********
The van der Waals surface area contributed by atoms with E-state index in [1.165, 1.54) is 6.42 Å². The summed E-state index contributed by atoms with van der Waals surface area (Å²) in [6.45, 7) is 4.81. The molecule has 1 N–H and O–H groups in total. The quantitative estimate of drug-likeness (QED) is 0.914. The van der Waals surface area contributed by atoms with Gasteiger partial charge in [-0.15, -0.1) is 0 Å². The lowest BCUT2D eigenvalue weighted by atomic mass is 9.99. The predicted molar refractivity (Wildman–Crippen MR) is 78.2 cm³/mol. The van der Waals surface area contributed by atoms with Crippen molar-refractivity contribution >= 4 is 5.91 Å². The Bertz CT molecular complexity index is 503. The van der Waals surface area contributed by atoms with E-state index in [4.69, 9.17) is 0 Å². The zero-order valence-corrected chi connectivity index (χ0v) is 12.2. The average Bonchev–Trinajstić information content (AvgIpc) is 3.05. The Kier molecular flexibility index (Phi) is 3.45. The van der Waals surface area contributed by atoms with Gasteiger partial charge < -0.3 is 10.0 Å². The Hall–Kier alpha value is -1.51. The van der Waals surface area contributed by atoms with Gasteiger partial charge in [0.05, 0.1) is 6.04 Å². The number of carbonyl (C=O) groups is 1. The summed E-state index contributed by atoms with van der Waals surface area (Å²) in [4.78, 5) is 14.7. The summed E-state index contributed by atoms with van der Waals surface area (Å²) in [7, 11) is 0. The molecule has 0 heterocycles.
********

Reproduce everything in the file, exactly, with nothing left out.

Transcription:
The van der Waals surface area contributed by atoms with E-state index in [1.165, 1.54) is 6.42 Å². The summed E-state index contributed by atoms with van der Waals surface area (Å²) in [6.45, 7) is 4.81. The molecule has 1 N–H and O–H groups in total. The quantitative estimate of drug-likeness (QED) is 0.914. The van der Waals surface area contributed by atoms with Gasteiger partial charge in [-0.15, -0.1) is 0 Å². The lowest BCUT2D eigenvalue weighted by atomic mass is 9.99. The predicted molar refractivity (Wildman–Crippen MR) is 78.2 cm³/mol. The van der Waals surface area contributed by atoms with Crippen molar-refractivity contribution >= 4 is 5.91 Å². The Bertz CT molecular complexity index is 503. The van der Waals surface area contributed by atoms with E-state index in [4.69, 9.17) is 0 Å². The zero-order valence-corrected chi connectivity index (χ0v) is 12.2. The average Bonchev–Trinajstić information content (AvgIpc) is 3.05. The Kier molecular flexibility index (Phi) is 3.45. The van der Waals surface area contributed by atoms with Gasteiger partial charge < -0.3 is 10.0 Å². The Hall–Kier alpha value is -1.51. The van der Waals surface area contributed by atoms with Gasteiger partial charge in [0.05, 0.1) is 6.04 Å². The number of carbonyl (C=O) groups is 1. The summed E-state index contributed by atoms with van der Waals surface area (Å²) in [4.78, 5) is 14.7. The summed E-state index contributed by atoms with van der Waals surface area (Å²) in [7, 11) is 0. The molecule has 0 heterocycles.